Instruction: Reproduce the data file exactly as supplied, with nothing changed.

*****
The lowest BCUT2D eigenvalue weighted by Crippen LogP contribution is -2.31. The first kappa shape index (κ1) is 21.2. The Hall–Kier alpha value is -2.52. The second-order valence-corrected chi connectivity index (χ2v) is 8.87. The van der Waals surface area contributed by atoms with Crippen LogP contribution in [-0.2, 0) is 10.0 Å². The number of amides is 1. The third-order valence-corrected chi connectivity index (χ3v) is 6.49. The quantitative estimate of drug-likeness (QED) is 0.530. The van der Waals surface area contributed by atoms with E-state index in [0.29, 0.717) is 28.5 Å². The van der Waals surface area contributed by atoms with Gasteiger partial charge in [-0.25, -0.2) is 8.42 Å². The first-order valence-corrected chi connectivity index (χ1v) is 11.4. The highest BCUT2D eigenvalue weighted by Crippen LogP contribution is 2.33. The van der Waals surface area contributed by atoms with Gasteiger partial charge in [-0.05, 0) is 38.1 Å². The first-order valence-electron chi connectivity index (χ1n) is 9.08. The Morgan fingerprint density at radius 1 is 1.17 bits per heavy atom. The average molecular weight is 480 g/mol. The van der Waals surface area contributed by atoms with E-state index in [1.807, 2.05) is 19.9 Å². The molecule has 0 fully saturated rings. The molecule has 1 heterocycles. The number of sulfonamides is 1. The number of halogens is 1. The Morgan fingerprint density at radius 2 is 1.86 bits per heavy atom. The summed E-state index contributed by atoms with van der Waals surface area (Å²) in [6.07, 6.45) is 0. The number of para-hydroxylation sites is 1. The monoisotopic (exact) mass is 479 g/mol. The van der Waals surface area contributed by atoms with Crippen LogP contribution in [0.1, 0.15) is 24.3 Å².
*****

The lowest BCUT2D eigenvalue weighted by Crippen LogP contribution is -2.31. The first kappa shape index (κ1) is 21.2. The Hall–Kier alpha value is -2.52. The second-order valence-corrected chi connectivity index (χ2v) is 8.87. The van der Waals surface area contributed by atoms with Crippen LogP contribution in [-0.2, 0) is 10.0 Å². The number of amides is 1. The third-order valence-corrected chi connectivity index (χ3v) is 6.49. The quantitative estimate of drug-likeness (QED) is 0.530. The van der Waals surface area contributed by atoms with E-state index in [0.29, 0.717) is 28.5 Å². The van der Waals surface area contributed by atoms with Gasteiger partial charge in [-0.25, -0.2) is 8.42 Å². The first-order valence-corrected chi connectivity index (χ1v) is 11.4. The highest BCUT2D eigenvalue weighted by Crippen LogP contribution is 2.33. The van der Waals surface area contributed by atoms with Gasteiger partial charge in [-0.05, 0) is 38.1 Å². The first-order valence-electron chi connectivity index (χ1n) is 9.08. The Morgan fingerprint density at radius 1 is 1.17 bits per heavy atom. The average molecular weight is 480 g/mol. The van der Waals surface area contributed by atoms with E-state index in [1.807, 2.05) is 19.9 Å². The molecule has 0 fully saturated rings. The molecule has 1 heterocycles. The number of sulfonamides is 1. The number of halogens is 1. The Morgan fingerprint density at radius 2 is 1.86 bits per heavy atom. The summed E-state index contributed by atoms with van der Waals surface area (Å²) in [6.07, 6.45) is 0. The number of para-hydroxylation sites is 1. The monoisotopic (exact) mass is 479 g/mol. The van der Waals surface area contributed by atoms with Crippen LogP contribution in [0.1, 0.15) is 24.3 Å².